WHAT do we want from a great World Cup?
That the best team should win it, with flair as well as tactical excellence.
That there should be several thrilling matches – and that one of them should be the final.
That there should be many great individual talents on show.
That it should be hosted by a nation which embraces the tournament, which is both welcoming and efficient so that hundreds of thousands of passionate fans can travel and mingle with ease.
We’d also hope that this, the pinnacle of the world game, should feel like a significant point in football’s wider journey – a shift in generations, perhaps, and a showcase for what’s new.
Finally and parochially, we’d hope that England should grace the greatest show on Earth rather than act as human stink-bombs as they have too often in recent years.
Well, if those are the factors which make a great World Cup then Russia 2018 was a truly great one – easily the best of the five I have covered and almost certainly the best since Diego Maradona ruled the
Azteca in 1986.
Sunday’s final chalked off the final two on that check-list – France were the best all-round team, with some of the most mesmerising individuals in the tournament.
Kylian Mbappe lit up the place with the pace of Usain Bolt and the grace of Roger Federer.
Antoine Griezmann was both ruthlessly effective and engagingly eye-catching.
Paul Pogba showed us why Manchester United paid a world-record fee for him but also why Jose Mourinho should trust him more.
And N’Golo Kante, who famously covered the third of the Earth’s surface not taken up by oceans during Leicester City’s Premier League title win, pretty much walked on water here. What an engine, what an
eye, what a player.
France’s 4-2 victory over Croatia in the final exemplified this World Cup as the whole – there was brilliance and bedlam, drama and controversy and some very tasty goals too.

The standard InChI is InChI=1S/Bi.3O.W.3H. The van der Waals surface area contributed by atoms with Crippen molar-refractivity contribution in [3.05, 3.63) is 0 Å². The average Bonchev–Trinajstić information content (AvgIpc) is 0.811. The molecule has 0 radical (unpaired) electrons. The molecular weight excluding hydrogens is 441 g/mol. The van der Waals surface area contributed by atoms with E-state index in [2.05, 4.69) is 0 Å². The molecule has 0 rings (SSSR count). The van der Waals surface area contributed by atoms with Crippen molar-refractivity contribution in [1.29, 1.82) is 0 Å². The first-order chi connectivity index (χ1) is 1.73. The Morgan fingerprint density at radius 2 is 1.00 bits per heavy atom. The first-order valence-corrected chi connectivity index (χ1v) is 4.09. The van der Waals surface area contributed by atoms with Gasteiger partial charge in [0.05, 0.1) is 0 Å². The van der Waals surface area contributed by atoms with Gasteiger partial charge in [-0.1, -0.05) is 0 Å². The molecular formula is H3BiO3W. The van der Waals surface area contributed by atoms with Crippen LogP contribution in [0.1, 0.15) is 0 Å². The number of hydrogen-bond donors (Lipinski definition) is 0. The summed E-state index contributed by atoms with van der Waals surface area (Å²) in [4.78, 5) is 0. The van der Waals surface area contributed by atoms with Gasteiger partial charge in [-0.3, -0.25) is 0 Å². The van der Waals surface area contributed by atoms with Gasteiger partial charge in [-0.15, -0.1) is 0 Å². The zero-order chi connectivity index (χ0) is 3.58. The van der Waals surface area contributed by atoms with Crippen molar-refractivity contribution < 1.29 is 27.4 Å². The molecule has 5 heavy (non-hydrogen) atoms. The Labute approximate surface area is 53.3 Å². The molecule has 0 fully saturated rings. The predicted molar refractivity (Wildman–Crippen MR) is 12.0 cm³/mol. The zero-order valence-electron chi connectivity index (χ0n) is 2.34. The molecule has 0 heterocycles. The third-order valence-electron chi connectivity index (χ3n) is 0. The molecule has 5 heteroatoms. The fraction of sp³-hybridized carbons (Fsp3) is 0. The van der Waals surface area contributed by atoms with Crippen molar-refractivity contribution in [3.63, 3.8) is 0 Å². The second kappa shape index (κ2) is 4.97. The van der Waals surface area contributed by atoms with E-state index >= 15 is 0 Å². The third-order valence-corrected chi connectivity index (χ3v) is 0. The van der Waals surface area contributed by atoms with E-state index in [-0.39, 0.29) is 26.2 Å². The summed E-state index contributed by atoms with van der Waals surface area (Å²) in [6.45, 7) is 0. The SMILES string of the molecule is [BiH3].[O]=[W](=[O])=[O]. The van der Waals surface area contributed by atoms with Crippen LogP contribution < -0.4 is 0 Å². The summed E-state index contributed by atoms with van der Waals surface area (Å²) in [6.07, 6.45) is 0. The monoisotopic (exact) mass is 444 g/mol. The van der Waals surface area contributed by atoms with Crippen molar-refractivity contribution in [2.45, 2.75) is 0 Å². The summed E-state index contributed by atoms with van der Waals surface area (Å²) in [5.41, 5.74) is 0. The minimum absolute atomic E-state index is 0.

Croatia were worthy finalists and, but for the VAR decision which swung the final towards France, they might have carried off the trophy.
In Luka Modric they had the competition’s outstanding player, a majestic midfielder at the peak of his game, who was a deserving winner of the FIFA Golden Ball.
Belgium’s Eden Hazard was magnificent too, with Romelu Lukaku showing more obvious potency than Harry Kane – who won the Golden Boot with three penalties, one fluke and two from corners in England’s opening victory over Tunisia.
To be at any World Cup is to experience football’s power for uniting people in a way nothing else on God’s Earth can manage.
Except, of course, for the English. The rest of the world will still always tell us we’re arrogant even when we bend over backwards not to be.
But all that worldwide melting-pot stuff sounds like a cliche until you attend one of these carnivals, then it becomes an inescapable fact.
International football is never going to be as technically proficient as the business end of the Champions League or a crack fixture in La Liga.
But the sheer passion for it displayed by players is easy to forget between tournaments, yet impossible to mistake when you’re marvelling at it.